estern Australia’s government said the state’s eastern goldfields will be put at the forefront of the lithium processing industry with Neometals Ltd.’s signing of an option agreement with the city of Kalgoorlie-Boulder for a proposed 10,000-tonne-per-year lithium hydroxide plant.
The agreement gives Neometals a two-year option over the site, with provision for an additional two-year extension. The company launched the front-end engineering and design study for its proposed Kalgoorlie lithium hydroxide project, which is due to be completed by the end of 2018 ahead of an investment decision in the first quarter of 2019.
The site will be leased to Kalgoorlie-Boulder for 21 years with an option for a further 21 years after the first term of the lease.
State government agencies including the Department of Planning, Lands and Heritage are working collaboratively with Kalgoorlie-Boulder to facilitate starting development of the strategic industrial site “in the short term.”
Neometals CEO Chris Reed said the Kalgoorlie location for the proposed plant, which will receive feed from his company’s Mount Marion lithium operations, “made sense” as part of its aim to develop a “closed loop lithium ecosystem” with access to the raw material source and was “value-adding for use in the battery supply chain and ultimately, recycling of spent batteries.”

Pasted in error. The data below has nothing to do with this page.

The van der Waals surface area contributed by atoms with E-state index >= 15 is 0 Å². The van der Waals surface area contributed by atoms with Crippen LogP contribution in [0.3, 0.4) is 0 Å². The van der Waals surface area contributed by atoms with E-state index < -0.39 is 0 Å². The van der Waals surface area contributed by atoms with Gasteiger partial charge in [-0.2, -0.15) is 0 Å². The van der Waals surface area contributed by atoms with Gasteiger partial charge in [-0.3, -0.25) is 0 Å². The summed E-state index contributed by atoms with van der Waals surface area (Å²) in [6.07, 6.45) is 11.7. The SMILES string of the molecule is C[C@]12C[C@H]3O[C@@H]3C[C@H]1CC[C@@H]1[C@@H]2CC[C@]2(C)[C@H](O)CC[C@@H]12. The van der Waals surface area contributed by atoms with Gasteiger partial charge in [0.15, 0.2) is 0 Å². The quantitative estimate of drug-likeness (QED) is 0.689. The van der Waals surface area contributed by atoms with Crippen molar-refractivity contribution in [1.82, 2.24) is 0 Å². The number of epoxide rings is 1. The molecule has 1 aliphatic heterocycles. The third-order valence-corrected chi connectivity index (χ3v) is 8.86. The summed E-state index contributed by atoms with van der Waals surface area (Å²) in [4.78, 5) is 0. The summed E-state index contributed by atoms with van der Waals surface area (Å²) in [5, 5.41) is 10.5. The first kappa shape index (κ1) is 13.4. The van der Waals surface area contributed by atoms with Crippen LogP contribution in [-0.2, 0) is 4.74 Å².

He said the location also provided a cost advantage due to the removal of shipping, taxes and transport, the latter of which was particularly “critical” for end users, who must account for the full life cycle of the materials they consume.
Kalgoorlie’s land availability, leasing rates, access to power, water and gas, and a willing local workforce were also compelling attractions.
Lands Minister Rita Saffioti said in a June 6 statement that the land’s activation would be a jobs boost for the eastern goldfields, which would be put “at the forefront of this growing resource industry.”
“The mining and processing of tech metals will provide a new Golden Age for this region — and indeed for Western Australia,” Regional Development Minister Alannah MacTiernan said. “It is great to see state and local governments coming together to drive these opportunities for 21st-century industry.”
The news comes just weeks after WA Lithium, a joint venture between Kidman Resources Ltd. and Sociedad Quimica y Minera de Chile SA, signed an exclusive option for a 76-hectare site at the Kwinana Strategic Industrial Area with government-owned LandCorp to build a processing plant there.
The state government recently committed A$5 million in provisional funding for the Minerals Research Institute of Western Australia to support developing and manufacturing technology metals and renewable energy sources if the federal government chooses Western Australia as the location for a proposed Collaborative Research Center.